Disclaimer :: You and Your Rights
Although we have gone to great lengths to ensure the accuracy of the information contained in this database, it is important to remember that laws, government departments, interest and taxation rates are constantly changing. If you have a particularly difficult problem you are advised to consult a qualified legal authority. The publishers, editors and their representatives cannot accept responsibility for any act or omission arising from consulting the information contained herein.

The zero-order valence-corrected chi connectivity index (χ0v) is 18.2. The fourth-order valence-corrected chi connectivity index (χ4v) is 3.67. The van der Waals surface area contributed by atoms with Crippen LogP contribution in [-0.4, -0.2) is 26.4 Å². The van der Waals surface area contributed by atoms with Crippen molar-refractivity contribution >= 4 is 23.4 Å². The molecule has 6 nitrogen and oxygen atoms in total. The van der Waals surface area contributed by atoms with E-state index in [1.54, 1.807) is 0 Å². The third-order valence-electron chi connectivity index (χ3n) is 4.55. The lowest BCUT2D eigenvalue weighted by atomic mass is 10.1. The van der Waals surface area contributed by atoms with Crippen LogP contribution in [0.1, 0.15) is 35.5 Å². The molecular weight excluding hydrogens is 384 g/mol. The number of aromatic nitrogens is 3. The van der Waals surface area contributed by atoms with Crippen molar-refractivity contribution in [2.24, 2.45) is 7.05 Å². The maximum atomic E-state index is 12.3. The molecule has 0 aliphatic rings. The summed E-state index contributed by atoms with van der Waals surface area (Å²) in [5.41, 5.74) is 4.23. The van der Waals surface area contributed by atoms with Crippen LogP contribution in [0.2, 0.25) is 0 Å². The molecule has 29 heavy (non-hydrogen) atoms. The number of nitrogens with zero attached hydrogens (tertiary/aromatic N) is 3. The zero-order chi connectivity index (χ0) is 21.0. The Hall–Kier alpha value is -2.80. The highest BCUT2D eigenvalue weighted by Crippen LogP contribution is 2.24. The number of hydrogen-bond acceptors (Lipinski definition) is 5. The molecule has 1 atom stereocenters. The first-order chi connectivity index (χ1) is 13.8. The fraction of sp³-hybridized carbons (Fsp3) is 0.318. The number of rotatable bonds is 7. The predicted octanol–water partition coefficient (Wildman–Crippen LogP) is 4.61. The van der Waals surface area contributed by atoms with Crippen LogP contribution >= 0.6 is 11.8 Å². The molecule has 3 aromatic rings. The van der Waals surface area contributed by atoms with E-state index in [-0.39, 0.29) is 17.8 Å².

General Disclaimer: The content of Legal City does not constitute legal, tax or financial advice, nor does it necessarily reflect the views of our management, staff, shareholders, associates, contributors, authors or suppliers. Even though every endeavour has been made to ensure the accuracy of this information we cannot be held responsible for any errors and/or omissions. By using this web site you agree to accept and abide by our terms and conditions.